[VHFcontesting] ARRL June VHF Contest (My XYL is sneaky!)
les at highnoonfilm.com
Mon Jun 11 10:35:33 PDT 2012
Wives are sneaky. And sometimes that's for our own good.
The past year has been marked by a large increase in my workload to keep
up with an expanding business. Hard to complain about that, especially
in the midst of
a "great recession", so I won't. One of the by-products of 70 hour weeks
and no weekends off is that my shack was seriously neglected. The dust
had gathered (literally)
on gear in various stages of repair---and also on the pages of my log
book, which revealed not a single contact since August of 2010.
I was determined to find time to get the station working in time for the
ARRL June VHF Contest. But Monday dawned of the week of the contest, and
the shack remained untouched. My
frustration grew and time continued to slip away.
After the CQ July contest in 2010, I had ripped out parts of the
shack--intending to put in a new 222 amp. I had also swapped out
the FT-817ND and replaced it with the FlexRadio 1500 to become my new IF
rig. Both projects were only half completed. Worse, during the winter
months, my shack computer
had failed. A new one had replaced it, but it was still in the box.
Equipped with a new OS, Windows 7, I knew that I could expect a long
bout of trial and error to get it to
communicate properly with my interfaces. WSJT and the voice keyer were
going to be a long shot.
On Wednesday, disaster struck. A rolling chair in my office slid out
from under a co-worker, and struck my right foot. It cut a large gash
into the top of my foot. In agony, I
watched as my foot swelled to resemble a baseball underneath. That
night, I could do little but limp around the house. Thursday was
worse--as bruising set it. And to make
things even more fun, I suddenly developed a hacking chest cough. Good
Friday morning saw another rush of unexpected work from a client,
turning that into a long day. When I finally got home after 7PM, I
limped into the shack and just
threw up my hands. I nearly cried---but just when things seemed their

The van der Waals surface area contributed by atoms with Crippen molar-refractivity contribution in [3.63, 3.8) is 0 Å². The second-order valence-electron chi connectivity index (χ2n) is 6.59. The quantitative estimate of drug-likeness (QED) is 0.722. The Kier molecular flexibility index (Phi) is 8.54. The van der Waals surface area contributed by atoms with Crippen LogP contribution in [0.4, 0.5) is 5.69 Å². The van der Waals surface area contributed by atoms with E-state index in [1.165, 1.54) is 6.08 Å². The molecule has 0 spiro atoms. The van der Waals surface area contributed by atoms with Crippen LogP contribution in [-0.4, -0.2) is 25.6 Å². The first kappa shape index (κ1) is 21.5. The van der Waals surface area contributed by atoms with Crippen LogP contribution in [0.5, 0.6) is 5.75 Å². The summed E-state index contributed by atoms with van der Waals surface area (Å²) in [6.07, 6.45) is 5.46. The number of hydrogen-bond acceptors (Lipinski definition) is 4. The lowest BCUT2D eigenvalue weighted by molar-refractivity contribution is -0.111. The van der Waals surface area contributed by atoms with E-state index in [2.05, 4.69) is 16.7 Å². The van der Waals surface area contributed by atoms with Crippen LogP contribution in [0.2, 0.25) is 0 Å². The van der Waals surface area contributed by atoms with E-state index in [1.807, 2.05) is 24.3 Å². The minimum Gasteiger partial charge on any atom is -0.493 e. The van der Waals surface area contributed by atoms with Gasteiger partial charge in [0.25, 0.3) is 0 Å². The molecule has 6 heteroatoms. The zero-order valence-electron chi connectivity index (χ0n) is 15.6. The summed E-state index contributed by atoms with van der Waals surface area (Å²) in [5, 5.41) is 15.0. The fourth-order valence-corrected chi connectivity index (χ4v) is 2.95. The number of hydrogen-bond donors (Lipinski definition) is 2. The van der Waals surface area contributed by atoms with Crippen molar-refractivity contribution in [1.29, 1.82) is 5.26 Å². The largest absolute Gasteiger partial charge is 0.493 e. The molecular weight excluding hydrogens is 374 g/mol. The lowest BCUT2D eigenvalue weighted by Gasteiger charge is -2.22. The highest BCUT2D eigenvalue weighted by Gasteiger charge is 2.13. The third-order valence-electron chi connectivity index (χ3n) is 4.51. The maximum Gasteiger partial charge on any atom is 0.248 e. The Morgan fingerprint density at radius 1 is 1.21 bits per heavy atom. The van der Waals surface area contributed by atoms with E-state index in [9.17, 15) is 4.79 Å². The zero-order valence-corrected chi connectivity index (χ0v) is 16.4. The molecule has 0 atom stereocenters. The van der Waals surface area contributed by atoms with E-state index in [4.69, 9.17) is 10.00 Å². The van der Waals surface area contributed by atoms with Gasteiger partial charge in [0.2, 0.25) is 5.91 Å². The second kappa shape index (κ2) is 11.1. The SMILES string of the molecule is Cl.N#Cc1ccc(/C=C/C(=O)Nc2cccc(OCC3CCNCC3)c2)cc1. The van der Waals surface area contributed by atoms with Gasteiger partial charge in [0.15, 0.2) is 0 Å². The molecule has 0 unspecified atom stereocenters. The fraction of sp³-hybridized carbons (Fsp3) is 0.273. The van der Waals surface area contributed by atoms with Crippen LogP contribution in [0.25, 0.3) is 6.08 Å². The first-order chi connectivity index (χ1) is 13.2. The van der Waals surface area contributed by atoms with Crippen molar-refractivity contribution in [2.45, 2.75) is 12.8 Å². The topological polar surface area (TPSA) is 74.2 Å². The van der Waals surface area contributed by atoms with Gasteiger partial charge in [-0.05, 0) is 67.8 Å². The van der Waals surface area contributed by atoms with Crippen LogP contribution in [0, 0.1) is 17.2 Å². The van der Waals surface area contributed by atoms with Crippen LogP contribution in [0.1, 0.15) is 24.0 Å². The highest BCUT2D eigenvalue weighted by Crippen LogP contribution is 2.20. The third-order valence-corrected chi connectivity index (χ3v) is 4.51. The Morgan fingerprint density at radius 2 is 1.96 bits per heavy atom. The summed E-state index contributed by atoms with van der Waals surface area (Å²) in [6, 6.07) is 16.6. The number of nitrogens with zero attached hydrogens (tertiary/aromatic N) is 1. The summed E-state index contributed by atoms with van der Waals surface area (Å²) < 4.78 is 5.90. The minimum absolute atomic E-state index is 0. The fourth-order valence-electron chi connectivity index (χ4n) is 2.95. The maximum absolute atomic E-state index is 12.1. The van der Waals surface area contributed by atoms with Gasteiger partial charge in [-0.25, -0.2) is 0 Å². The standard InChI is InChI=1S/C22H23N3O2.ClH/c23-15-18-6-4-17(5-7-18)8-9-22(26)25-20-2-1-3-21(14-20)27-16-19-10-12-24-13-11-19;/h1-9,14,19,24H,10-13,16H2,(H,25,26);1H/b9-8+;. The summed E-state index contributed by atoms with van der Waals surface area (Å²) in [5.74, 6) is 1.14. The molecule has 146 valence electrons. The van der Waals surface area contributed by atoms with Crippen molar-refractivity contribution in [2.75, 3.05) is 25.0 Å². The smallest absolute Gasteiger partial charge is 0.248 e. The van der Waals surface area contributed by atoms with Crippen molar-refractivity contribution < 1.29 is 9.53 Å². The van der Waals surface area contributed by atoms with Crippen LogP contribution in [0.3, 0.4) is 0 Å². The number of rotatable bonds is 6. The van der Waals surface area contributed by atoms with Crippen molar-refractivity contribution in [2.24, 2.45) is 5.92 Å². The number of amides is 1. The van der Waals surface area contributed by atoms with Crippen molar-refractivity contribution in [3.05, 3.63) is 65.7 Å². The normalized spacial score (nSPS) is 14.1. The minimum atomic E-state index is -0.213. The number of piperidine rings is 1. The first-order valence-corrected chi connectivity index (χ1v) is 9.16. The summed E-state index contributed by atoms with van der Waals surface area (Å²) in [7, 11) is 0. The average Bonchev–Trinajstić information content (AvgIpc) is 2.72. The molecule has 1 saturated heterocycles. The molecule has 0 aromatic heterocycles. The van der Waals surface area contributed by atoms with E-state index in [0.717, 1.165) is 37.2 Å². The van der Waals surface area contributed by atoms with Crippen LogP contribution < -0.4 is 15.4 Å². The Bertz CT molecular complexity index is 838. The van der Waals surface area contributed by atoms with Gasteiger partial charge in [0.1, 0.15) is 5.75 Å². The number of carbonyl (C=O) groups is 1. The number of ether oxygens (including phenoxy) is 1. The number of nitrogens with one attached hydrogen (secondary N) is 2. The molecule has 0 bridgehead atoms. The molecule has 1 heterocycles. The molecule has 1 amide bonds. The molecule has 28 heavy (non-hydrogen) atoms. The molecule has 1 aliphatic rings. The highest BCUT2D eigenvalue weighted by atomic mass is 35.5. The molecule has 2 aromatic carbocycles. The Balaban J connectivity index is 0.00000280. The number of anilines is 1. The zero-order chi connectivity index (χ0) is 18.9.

most bleak, my XYL, Abby started her subterfuge.
"Isn't your contest tomorrow?" she asked. I told her that I had decided
to settle for just cleaning up a bit, and maybe trying to get the
computer working. There was no sense in even attempting the contest. She
said, "OK. Well let me help you." We went to work dusting, vacuuming,
sorting through the mountain of books, magazines, and half-finished
projects. As we worked she kept asking subtle questions like, "Maybe we
could just get these loop Yagi's up in the attic, then you can install
them when your foot is better?".
She's sneaky like that. Up she goes into the attic. But I notice she's
gone for awhile. She comes back down the ladder, and says, "Oh, sorry it
took so long. I went ahead and mounted them on the mast for you." Then
she produces her cell phone and shows me a photo of how she had arranged
them on the mast. "Maybe I could hook up the feedline too. That way,
you'd have them ready for September". Sly.
I explained that I didn't have any hardline or connectors yet. She let
that one go.
Next, I cussed at the new computer, which could not be made to
communicate with my computer interfaces. (Long story) After an hour or
so, she said, "So you won't be able to work
meteor scatter or use the voice keyer? Hey, do it old school, like you
used to. Remember when you used to have a sore throat for days after a
contest. It'll be like the good old days".
Pretty sneaky, dear.
We moved on to mounting the transverters under the operating desk. Hours
passed, and at 4 AM, I took a look around. Wow. The shack looked like a
radio room again. The clutter was gone. Projects boxed neatly. A "To Do"
list had been written for things that couldn't be finished in the short
run. I started to think that maybe I'd get on the air to give out a few
contacts after all. Then she asked another question. "You don't have any
cable that would work for those Yagi's I put up?" Hmmm.....the
transverters will all hooked up and working. It
would be a shame not to use them.
I had some RG-6 75 Ohm coax on hand. That would eat up all the power in
it's 50 foot run, but I might have enough left to work W4ZRZ or K4XR.
Hey, what the heck. Let's give it a try. Next thing I knew, the cables
were ran, adapters in place, and in theory, working. It was now after 7AM.
We went to bed, and I awoke about an hour after the contest had started.
The event turned out to be non-spectacular, but I made contacts on all
bands 6 Meters through 1296, and even made a contact on 10 GHZ and laser
too. By the time Sunday evening had came, I was tired, but had a grin
from ear to ear. For the first time in almost a year, I had taken a
weekend to enjoy my hobby. It was the perfect medicine for my foot and
My wife sat during the entire contest and built several Lego models (a
passion of hers) and chatted with me during breaks in the action. She
made lunch, brought drinks, and was generally supportive of my efforts
during the event.
At one point, I asked her about how she had managed to trick me into
breaking down my impossible task into bite sized morsels that made it
possible to complete. She smiled, and
said, "I have no idea what you're talking about. I didn't do anything at
all. Just helped you clean up a bit".
Yeah, sometimes an XYL can be sneaky---and often it's for our own good.
If you haven't told your XYL how much you love her today, please do.
Never know when you might be half crippled and need someone to mount a
*Les Rayburn, N1LF*
121 Mayfair Park Maylene, AL 35114
6M VUCC #1712
Grid Pirates #222
Life Member Central States VHF
WPC4LF Popular Communications Monitor ID
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